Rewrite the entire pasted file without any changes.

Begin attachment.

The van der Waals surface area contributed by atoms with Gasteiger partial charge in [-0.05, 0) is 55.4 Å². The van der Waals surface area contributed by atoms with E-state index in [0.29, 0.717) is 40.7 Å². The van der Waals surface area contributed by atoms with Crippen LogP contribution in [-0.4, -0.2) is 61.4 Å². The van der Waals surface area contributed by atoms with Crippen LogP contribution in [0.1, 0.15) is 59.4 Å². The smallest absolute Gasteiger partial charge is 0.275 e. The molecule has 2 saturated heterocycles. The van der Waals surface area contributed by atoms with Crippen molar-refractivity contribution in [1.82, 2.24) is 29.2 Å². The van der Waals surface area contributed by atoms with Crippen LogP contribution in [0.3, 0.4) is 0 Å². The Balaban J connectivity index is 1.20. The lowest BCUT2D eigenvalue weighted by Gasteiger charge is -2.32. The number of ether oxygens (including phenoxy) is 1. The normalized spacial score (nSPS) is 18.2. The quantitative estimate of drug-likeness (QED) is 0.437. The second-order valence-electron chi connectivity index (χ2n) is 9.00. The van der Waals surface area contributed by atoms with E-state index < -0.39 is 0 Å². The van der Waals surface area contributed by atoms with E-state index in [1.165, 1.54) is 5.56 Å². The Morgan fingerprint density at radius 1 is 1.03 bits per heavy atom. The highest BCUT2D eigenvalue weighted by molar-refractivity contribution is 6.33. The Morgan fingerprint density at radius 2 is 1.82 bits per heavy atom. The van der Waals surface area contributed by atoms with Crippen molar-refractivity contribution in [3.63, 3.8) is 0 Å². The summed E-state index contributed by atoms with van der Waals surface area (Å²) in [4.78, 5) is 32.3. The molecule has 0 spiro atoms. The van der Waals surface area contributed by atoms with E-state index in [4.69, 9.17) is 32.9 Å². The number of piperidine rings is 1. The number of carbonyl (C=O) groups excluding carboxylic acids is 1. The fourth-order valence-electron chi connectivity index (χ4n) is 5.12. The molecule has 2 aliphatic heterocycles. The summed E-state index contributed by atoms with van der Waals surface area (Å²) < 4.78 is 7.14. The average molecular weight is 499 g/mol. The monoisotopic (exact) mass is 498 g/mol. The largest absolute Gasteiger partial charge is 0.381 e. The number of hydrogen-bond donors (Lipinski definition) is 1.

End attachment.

The van der Waals surface area contributed by atoms with Gasteiger partial charge in [-0.05, 0) is 55.4 Å². The van der Waals surface area contributed by atoms with E-state index in [0.29, 0.717) is 40.7 Å². The van der Waals surface area contributed by atoms with Crippen LogP contribution in [-0.4, -0.2) is 61.4 Å². The van der Waals surface area contributed by atoms with Crippen LogP contribution in [0.1, 0.15) is 59.4 Å². The smallest absolute Gasteiger partial charge is 0.275 e. The molecule has 2 saturated heterocycles. The van der Waals surface area contributed by atoms with Crippen molar-refractivity contribution in [1.82, 2.24) is 29.2 Å². The van der Waals surface area contributed by atoms with Crippen LogP contribution in [0.3, 0.4) is 0 Å². The Balaban J connectivity index is 1.20. The lowest BCUT2D eigenvalue weighted by Gasteiger charge is -2.32. The number of ether oxygens (including phenoxy) is 1. The normalized spacial score (nSPS) is 18.2. The quantitative estimate of drug-likeness (QED) is 0.437. The second-order valence-electron chi connectivity index (χ2n) is 9.00. The van der Waals surface area contributed by atoms with E-state index < -0.39 is 0 Å². The van der Waals surface area contributed by atoms with E-state index in [1.165, 1.54) is 5.56 Å². The Morgan fingerprint density at radius 1 is 1.03 bits per heavy atom. The highest BCUT2D eigenvalue weighted by molar-refractivity contribution is 6.33. The Morgan fingerprint density at radius 2 is 1.82 bits per heavy atom. The van der Waals surface area contributed by atoms with Crippen molar-refractivity contribution in [3.63, 3.8) is 0 Å². The summed E-state index contributed by atoms with van der Waals surface area (Å²) in [4.78, 5) is 32.3. The molecule has 0 spiro atoms. The van der Waals surface area contributed by atoms with E-state index in [4.69, 9.17) is 32.9 Å². The number of piperidine rings is 1. The number of carbonyl (C=O) groups excluding carboxylic acids is 1. The fourth-order valence-electron chi connectivity index (χ4n) is 5.12. The molecule has 2 aliphatic heterocycles. The summed E-state index contributed by atoms with van der Waals surface area (Å²) < 4.78 is 7.14. The average molecular weight is 499 g/mol. The monoisotopic (exact) mass is 498 g/mol. The largest absolute Gasteiger partial charge is 0.381 e. The number of hydrogen-bond donors (Lipinski definition) is 1.